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Trinity v. Apex Directional Drilling LLC

Supreme Court of Oregon, En Banc

July 5, 2018

TRINITY, a division of Bank of the West, a foreign corporation, Plaintiff-Adverse Party,
v.
APEX DIRECTIONAL DRILLING LLC, an Oregon limited liability company, Defendant, and Michael LACHNER, Defendant-Relator.

          Argued and Submitted April 11, 2018

          Original proceeding in mandamus. (CC 16CV00770) [*]

          David Shannon, Troutdale, argued the cause and fled the petition for alternative writ of mandamus for the defendant-relator.

          Aaron J. Bell, Bell Law Firm PC, Wilsonville, argued the cause and fled the brief for the plaintiff-adverse party.

         [363 Or. 258] Case Summary:

         Plaintiff-adverse party Trinity brought an action in Clackamas County Circuit Court to enforce a personal guaranty contract on a loan. Defendant-Relator Lachner, who signed the personal guaranty, responded with a motion to dismiss the action because the personal guaranty contained a forum-selection clause stating that "any litigation" relating to the guaranty "shall be brought only in the City and County of San Francisco." The trial court refused to enforce the clause and denied the motion to dismiss, and defendant-relator fled a petition for alternative writ of mandamus, which this court issued. The trial court made findings but did not change its ruling, and the parties proceeded to argument in this court. Held: (1) A trial court must enforce a forum-selection clause unless doing so would result in "serious inconvenience" or be in some other way "unfair or unreasonable," and (2) those circumstances were not present here, so the trial court erred in denying the motion to dismiss.

         A peremptory writ of mandamus shall issue.

         [363 Or. 259] BALMER, J.

         This mandamus proceeding arises from a dispute about a contract's forum-selection clause. Trinity Bank- here, the adverse party-loaned money to Apex, a drilling company. Lachner, a part owner of Apex and the relator in this case, signed a personal guaranty of the loan. The personal guaranty, which Trinity drafted, contained a forum-selection clause:

"You agree that any litigation, related to or arising from this guaranty shall be brought only in the City and County of San Francisco, California and you consent to personal jurisdiction in either state or federal court."

         Apex defaulted on the loan, and Lachner defaulted on the guaranty. Trinity filed an action in Clackamas County Circuit Court asserting separate breach of contract claims against Apex (on the loan) and Lachner (on the guaranty). Apex made no appearance, and a default judgment was entered against it. Lachner filed a motion to dismiss the action against him under ORCP 21 A(1), because the action was not filed in San Francisco as required by the forum-selection clause. See Roberts v. TriQuint Semiconductor, Inc., 358 Or. 413, 417, 364 P.3d 328 (2015) (party may move to dismiss action under ORCP 21 A(1) based on forum-selection agreement). Neither party disputed the meaning of the forum-selection clause, only whether it should be enforced. The trial court denied the motion, without making any findings or conclusions of law, stating that it "ha[d] discretion in [the] matter." We conclude that the clause should be enforced.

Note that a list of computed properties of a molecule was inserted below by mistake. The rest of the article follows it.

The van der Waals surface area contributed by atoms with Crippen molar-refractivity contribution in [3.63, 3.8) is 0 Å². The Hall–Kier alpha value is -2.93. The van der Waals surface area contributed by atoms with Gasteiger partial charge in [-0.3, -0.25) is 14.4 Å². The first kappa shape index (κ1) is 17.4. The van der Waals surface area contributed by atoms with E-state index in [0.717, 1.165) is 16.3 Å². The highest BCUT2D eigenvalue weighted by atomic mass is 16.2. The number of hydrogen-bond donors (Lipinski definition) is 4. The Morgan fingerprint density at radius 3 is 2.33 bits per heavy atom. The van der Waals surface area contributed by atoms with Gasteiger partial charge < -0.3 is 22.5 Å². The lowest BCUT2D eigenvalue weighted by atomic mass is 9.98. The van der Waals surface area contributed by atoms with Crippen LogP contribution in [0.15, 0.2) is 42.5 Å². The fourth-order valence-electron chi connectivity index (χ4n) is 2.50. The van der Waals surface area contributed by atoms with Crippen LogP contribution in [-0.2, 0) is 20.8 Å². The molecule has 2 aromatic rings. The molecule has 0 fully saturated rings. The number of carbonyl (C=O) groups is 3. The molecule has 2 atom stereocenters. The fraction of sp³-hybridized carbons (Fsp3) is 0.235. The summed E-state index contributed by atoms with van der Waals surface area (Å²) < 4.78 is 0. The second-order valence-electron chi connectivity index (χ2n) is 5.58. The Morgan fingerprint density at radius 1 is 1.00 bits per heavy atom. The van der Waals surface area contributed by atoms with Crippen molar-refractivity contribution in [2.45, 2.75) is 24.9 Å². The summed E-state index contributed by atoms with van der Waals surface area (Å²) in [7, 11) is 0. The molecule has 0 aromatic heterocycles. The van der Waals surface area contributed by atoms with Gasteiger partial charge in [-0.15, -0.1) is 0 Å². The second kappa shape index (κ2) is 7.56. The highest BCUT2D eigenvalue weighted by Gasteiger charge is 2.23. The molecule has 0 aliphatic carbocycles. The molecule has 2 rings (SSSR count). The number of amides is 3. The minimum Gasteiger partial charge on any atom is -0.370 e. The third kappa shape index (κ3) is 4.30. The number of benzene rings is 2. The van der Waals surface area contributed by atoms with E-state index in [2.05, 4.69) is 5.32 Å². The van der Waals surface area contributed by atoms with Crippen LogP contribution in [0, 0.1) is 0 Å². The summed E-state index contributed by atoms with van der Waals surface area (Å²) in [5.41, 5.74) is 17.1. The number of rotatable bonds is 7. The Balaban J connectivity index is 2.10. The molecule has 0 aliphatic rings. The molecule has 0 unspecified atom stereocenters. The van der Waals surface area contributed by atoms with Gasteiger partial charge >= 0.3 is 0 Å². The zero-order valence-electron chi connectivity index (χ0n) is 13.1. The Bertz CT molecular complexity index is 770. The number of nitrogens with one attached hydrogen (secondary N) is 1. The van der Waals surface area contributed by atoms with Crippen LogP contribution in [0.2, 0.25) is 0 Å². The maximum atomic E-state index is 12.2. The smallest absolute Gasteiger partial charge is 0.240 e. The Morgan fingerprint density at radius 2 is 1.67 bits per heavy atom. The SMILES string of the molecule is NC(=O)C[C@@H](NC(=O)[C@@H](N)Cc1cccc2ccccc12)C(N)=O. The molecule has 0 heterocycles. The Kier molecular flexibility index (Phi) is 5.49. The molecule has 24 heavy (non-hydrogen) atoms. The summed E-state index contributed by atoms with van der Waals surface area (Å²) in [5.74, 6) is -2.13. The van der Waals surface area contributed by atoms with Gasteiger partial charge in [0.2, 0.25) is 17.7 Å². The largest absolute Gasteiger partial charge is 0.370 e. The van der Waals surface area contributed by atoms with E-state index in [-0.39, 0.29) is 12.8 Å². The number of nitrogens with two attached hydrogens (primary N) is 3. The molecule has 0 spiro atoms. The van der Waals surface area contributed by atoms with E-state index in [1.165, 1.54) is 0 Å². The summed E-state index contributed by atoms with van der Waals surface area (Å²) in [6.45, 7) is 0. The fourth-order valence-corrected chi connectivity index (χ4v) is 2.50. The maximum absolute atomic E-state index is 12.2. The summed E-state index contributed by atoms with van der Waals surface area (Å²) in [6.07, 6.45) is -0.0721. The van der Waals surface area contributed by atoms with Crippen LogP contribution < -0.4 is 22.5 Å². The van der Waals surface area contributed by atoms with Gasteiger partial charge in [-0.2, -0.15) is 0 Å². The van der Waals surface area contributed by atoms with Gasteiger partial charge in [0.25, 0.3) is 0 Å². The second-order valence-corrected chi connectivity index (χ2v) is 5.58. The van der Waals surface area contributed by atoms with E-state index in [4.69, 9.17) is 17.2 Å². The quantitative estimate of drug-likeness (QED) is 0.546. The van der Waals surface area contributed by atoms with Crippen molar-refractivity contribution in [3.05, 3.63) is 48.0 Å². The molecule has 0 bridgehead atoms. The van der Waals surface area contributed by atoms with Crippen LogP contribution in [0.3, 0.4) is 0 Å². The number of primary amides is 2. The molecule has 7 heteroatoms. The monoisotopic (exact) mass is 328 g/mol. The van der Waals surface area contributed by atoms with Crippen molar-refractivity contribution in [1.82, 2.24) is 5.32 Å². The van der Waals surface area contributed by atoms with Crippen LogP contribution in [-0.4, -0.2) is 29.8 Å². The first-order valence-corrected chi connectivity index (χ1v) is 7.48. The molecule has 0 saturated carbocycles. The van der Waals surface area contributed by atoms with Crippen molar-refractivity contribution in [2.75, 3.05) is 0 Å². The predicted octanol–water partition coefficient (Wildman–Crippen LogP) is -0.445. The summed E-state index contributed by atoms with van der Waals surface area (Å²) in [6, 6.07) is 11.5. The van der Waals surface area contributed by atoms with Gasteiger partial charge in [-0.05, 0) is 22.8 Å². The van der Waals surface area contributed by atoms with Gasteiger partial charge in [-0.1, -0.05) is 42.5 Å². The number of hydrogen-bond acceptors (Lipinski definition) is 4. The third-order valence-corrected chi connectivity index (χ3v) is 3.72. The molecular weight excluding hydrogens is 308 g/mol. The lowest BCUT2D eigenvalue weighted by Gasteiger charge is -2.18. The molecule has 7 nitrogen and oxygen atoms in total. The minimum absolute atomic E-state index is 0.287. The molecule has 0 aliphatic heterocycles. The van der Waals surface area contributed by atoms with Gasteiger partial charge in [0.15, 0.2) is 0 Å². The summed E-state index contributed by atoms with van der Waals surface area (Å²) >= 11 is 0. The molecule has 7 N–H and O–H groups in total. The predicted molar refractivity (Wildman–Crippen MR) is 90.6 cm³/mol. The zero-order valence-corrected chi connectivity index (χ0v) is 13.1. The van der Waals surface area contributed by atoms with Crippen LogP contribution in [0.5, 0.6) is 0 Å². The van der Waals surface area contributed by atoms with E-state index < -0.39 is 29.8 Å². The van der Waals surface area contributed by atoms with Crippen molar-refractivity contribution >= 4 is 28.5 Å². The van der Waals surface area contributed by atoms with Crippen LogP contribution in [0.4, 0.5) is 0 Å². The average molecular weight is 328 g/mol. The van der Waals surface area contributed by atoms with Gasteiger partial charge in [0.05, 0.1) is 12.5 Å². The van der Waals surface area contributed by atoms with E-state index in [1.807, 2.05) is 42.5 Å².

On Lachner's petition, this court issued an alternative writ of mandamus directing the trial court to vacate its order denying Lachner's motion to dismiss and grant that motion, or to show cause why it should not do so. The trial court declined to grant the motion to dismiss, but held another hearing on the motion, considered materials submitted by the parties, and issued written factual findings supporting its denial of the motion. Those findings generally concluded that Oregon was the more reasonable forum. Because the trial court declined to vacate its order and grant [363 Or. 260] the motion to dismiss, the parties proceeded to argument in this court.

         As a preliminary matter, Trinity argues that mandamus is not appropriate in this case, because the case can be litigated through trial to a final judgment and Lachner can raise his forum-selection clause issue in an appeal from that judgment. In that respect, Trinity argues, Lachner has a "plain" and "adequate" remedy by means of an appeal. See ORS 34.110 (writ of mandamus shall not issue "in any case where there is a plain, speedy and adequate remedy in the ordinary course of the law"). Trinity's objection is not well taken. This court has held that mandamus is an appropriate mechanism for challenging a trial court's decision not to enforce a forum-selection clause. Roberts, 358 Or at 417. When the decision not to enforce a forum-selection clause falls outside the trial court's permissible range of discretion, i.e., when the law compels a single course of action, a party may challenge a trial ...


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